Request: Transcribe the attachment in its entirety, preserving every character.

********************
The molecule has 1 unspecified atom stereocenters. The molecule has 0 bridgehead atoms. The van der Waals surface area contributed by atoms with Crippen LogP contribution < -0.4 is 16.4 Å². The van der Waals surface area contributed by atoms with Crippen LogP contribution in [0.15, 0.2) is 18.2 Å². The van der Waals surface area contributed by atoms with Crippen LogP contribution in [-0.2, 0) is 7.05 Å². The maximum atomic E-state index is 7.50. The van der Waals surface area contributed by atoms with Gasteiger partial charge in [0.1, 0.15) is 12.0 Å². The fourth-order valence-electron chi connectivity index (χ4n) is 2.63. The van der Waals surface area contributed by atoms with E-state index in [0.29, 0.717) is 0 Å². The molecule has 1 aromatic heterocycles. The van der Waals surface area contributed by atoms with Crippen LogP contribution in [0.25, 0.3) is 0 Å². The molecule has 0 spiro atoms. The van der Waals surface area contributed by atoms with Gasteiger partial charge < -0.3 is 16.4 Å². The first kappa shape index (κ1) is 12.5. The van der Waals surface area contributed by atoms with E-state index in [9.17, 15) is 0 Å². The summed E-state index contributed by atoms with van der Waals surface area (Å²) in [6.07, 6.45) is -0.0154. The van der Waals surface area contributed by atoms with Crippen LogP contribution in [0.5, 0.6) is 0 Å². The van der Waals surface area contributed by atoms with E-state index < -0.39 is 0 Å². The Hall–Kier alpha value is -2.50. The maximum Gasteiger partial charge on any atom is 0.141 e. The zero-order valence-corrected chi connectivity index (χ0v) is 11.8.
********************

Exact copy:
The molecule has 1 unspecified atom stereocenters. The molecule has 0 bridgehead atoms. The van der Waals surface area contributed by atoms with Crippen LogP contribution < -0.4 is 16.4 Å². The van der Waals surface area contributed by atoms with Crippen LogP contribution in [0.15, 0.2) is 18.2 Å². The van der Waals surface area contributed by atoms with Crippen LogP contribution in [-0.2, 0) is 7.05 Å². The maximum atomic E-state index is 7.50. The van der Waals surface area contributed by atoms with Gasteiger partial charge in [0.1, 0.15) is 12.0 Å². The fourth-order valence-electron chi connectivity index (χ4n) is 2.63. The van der Waals surface area contributed by atoms with E-state index in [0.29, 0.717) is 0 Å². The molecule has 1 aromatic heterocycles. The van der Waals surface area contributed by atoms with Crippen LogP contribution in [0.25, 0.3) is 0 Å². The molecule has 0 spiro atoms. The van der Waals surface area contributed by atoms with Gasteiger partial charge < -0.3 is 16.4 Å². The first kappa shape index (κ1) is 12.5. The van der Waals surface area contributed by atoms with E-state index in [9.17, 15) is 0 Å². The summed E-state index contributed by atoms with van der Waals surface area (Å²) in [6.07, 6.45) is -0.0154. The van der Waals surface area contributed by atoms with Crippen LogP contribution in [0.5, 0.6) is 0 Å². The van der Waals surface area contributed by atoms with E-state index < -0.39 is 0 Å². The Hall–Kier alpha value is -2.50. The maximum Gasteiger partial charge on any atom is 0.141 e. The zero-order valence-corrected chi connectivity index (χ0v) is 11.8.